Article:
#1
Feb513, 03:02 PM

P: 3,843

What is the difference between the Euclidean Geometry and the simple plane geometry? They seems to work with flat planes.




#2
Feb513, 04:55 PM

Sci Advisor
HW Helper
Thanks
P: 26,167

hi yungman!
i'm confused … aren't they the same thing? 



#3
Feb513, 05:02 PM

Mentor
P: 16,565

I don't necessarily associate "plane geometry" with Euclidean geometry. Something like [itex]\mathbb{R}^3[/itex] or [itex]\mathbb{R}^n[/itex] are also Euclidean geometries (to me).




#4
Feb513, 05:17 PM

P: 3,843

Euclidean and plane geometry.
Thanks for the reply, I just gone on the Youtube to take a crash course into spherical trigonometry. The lectures review the basic of Euclidean geometry as an introduction to spherical geometry. Everything about Euclidean geometry sounds like just simple plane geometry I learned long time ago, but I never learn the name Euclidean geometry. I really don't know the detail, that's the reason I asked.
Thanks Alan 



#5
Feb513, 05:33 PM

Sci Advisor
HW Helper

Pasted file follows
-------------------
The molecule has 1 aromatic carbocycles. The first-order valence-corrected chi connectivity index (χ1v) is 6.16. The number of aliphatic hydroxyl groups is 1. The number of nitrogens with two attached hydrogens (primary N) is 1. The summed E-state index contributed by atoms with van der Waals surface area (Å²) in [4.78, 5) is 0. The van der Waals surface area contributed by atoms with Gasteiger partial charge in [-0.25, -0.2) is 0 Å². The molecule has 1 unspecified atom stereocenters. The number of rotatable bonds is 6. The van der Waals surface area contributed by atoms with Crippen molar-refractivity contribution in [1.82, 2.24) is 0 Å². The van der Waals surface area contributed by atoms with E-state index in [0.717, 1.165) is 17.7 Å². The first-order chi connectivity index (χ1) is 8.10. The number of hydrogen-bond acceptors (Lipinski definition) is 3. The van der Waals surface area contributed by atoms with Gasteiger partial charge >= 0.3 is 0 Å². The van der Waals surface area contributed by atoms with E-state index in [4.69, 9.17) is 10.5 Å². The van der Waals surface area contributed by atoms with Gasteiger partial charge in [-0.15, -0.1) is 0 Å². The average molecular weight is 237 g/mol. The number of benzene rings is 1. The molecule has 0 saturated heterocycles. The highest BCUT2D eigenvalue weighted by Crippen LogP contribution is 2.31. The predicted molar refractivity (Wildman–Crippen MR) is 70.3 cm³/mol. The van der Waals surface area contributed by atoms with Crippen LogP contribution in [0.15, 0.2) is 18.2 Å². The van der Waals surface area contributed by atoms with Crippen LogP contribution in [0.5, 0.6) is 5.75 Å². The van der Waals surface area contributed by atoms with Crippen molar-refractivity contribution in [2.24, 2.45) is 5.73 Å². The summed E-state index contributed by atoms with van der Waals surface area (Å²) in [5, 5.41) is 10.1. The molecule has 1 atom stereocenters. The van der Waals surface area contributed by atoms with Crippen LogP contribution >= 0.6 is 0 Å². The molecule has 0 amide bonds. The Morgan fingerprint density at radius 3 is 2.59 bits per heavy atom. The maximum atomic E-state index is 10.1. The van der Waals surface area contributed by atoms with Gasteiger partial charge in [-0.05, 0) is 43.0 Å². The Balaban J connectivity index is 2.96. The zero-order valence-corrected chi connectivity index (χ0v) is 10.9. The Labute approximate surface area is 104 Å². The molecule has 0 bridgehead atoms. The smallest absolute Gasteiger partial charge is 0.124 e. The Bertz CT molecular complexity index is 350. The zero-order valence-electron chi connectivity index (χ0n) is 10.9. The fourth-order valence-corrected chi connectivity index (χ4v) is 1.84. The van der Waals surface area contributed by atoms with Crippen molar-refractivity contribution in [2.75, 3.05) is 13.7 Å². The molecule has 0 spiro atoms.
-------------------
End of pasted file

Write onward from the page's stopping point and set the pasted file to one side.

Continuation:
Thanks
P: 26,167

Hi Alan!




#6
Feb513, 06:22 PM

P: 3,843

Thanks for the reply. That's all I want to know. Alan 



#7
Feb613, 09:15 AM

Sci Advisor
HW Helper
P: 9,421

to me plane geometry means two dimensional geometry, either euclidean or hyperbolic, while euclidean geometry means essentially the geometry of R^n, i.e. a geometry of any finite dimension in which triangles have angle sum 180 degrees.
to people who have not studied hyperbolic plane geometry, the term plane geometry probably means the more familiar euclidean plane geometry. i do not consider the hyperbolic plane to be flat however. 



#8
Feb613, 12:22 PM

P: 3,843

I guess I consider plane geometry can be extended to 3D as long as all the surfaces are flat. Just like a cube composes of six planes. All the trig functions apply.
The spherical surface is totally different where circumference is not 2[itex]\pi[/itex]R as the surface is not flat. 



#9
Feb613, 02:16 PM

HW Helper
Thanks
P: 5,542

I believe geometries (2D or 3D) are referred to as Euclidean if the parallel postulate holds. In Euclidean geometry, a 2D triangle has a total internal angle of 180 degrees or pi radians. In nonEuclidean geometries, there is no parallel postulate, and the total internal angle of a 2D triangle is not equal to 180 degrees.



Register to reply 
Related Discussions  
Euclidean geometry and complex plane  Differential Geometry  4  
Euclidean Geometry  Special & General Relativity  9  
Euclidean Geometry  Precalculus Mathematics Homework  1  
euclidean geometry  General Math  3  
Euclidean Geometry  General Math  8